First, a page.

The enterococci evolved over eons as highly adapted members of gastrointestinal consortia of a wide variety of hosts, but for reasons that are not entirely clear, emerged in the 1970s as leading causes of multidrug resistant hospital infection. Hospital-adapted pathogenic isolates are characterized by the presence of multiple mobile elements conferring antibiotic resistance, as well as pathogenicity islands, capsule loci and other variable traits. Enterococci may have been primed to emerge among the vanguard of antibiotic resistant strains because of their occurrence in the GI tracts of insects and simple organisms living and feeding on organic matter that is colonized by antibiotic resistant, antibiotic producing micro-organisms. In response to the opportunity to inhabit a new niche--the antibiotic treated hospital patient--the enterococcal genome is evolving in a pattern characteristic of other bacteria that have emerged as pathogens because of opportunities stemming from anthropogenic change.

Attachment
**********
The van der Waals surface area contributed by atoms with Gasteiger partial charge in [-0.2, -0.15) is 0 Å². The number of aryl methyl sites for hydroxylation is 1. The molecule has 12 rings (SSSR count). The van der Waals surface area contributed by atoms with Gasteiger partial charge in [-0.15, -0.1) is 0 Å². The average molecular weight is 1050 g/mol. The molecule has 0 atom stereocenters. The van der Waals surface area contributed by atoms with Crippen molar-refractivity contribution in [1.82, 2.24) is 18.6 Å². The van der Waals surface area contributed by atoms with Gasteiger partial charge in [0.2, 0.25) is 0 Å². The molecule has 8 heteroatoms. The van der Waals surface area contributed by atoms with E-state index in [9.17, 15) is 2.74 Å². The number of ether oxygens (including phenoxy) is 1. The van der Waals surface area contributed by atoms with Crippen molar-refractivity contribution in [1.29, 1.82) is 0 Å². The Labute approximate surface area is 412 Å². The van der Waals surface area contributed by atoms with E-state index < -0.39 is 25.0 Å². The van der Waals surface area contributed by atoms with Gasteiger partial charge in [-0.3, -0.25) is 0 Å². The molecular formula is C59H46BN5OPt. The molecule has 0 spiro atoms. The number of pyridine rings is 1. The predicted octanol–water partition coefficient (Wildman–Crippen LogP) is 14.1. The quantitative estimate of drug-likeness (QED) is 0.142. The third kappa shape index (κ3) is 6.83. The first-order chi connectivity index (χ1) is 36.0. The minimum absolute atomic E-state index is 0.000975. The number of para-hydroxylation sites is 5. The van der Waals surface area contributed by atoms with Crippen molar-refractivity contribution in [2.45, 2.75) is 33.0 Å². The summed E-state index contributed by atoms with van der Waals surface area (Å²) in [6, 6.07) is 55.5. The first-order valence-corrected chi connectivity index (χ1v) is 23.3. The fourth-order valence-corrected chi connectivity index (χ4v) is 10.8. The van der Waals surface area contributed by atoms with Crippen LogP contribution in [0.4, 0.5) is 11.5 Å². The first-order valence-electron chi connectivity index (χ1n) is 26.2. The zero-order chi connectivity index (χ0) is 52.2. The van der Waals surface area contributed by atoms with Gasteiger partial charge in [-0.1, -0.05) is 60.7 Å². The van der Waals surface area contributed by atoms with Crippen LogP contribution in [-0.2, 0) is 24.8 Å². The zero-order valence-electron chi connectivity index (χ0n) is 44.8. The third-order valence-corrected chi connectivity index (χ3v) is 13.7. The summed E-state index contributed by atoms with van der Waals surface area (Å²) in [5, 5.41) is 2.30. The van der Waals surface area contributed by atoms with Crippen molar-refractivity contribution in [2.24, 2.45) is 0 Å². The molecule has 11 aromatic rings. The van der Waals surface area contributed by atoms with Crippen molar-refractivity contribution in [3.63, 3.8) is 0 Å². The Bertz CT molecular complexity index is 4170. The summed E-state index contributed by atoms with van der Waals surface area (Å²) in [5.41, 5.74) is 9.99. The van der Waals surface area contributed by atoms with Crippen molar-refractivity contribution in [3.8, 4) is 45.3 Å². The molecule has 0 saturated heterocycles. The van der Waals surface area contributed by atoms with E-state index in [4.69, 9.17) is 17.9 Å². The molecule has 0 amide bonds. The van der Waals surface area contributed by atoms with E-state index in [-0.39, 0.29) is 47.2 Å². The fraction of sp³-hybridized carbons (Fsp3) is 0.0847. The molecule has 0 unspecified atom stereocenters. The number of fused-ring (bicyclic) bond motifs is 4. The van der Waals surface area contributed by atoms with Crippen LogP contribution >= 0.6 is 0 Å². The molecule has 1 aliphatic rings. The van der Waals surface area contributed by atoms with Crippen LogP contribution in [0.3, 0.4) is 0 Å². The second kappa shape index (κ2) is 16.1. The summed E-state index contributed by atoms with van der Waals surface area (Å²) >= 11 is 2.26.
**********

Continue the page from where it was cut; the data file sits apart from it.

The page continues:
Aging of the ocular surface and corneal tissues, major components of the visual system, causes major eye disease and results in substantial cost in medical and social terms. These diseases include the highly prevalent dry eye disease that affects the ocular surface and its glands, leading to tear film alterations, discomfort, and decreased vision. Studies show that 14.4% of the population in the United States older than 50 years have dry eye disease and demonstrate that it is particularly prevalent among women. Annual medical costs per patient with dry eye in the United States are estimated at $783 per year, with an overall medical cost adjusted to prevalence of $3.84 billion per year. Societal costs, which include loss of productivity, are estimated per patient at $11,302 per year, with overall costs adjusted to prevalence of $55.4 billion per year. Because there are few effective treatments for the disease, more research on its etiology and mechanisms is warranted and needed. Increased public education about risk factors for the disease is also required. Another major age-related eye disease of the cornea that leads to vision impairment and potentially blindness if left untreated is Fuchs' endothelial corneal dystrophy. This disease leads to loss of the endothelial cells on the internal side of the cornea that are responsible for keeping the cornea in the proper hydration state to ensure its transparency to light. The mechanism of cell loss is unknown, and the only treatment available to date is surgical transplantation of the cornea or inner part of the cornea. These medically costly procedures require donor corneas, eye banking, and medical follow-up, with accrued costs. Fuchs' endothelial corneal dystrophy is a major cause of corneal transplantation in the United States; therefore, research support is needed to determine the mechanism of this age-related disease, to develop medical, nonsurgical methods for treatment.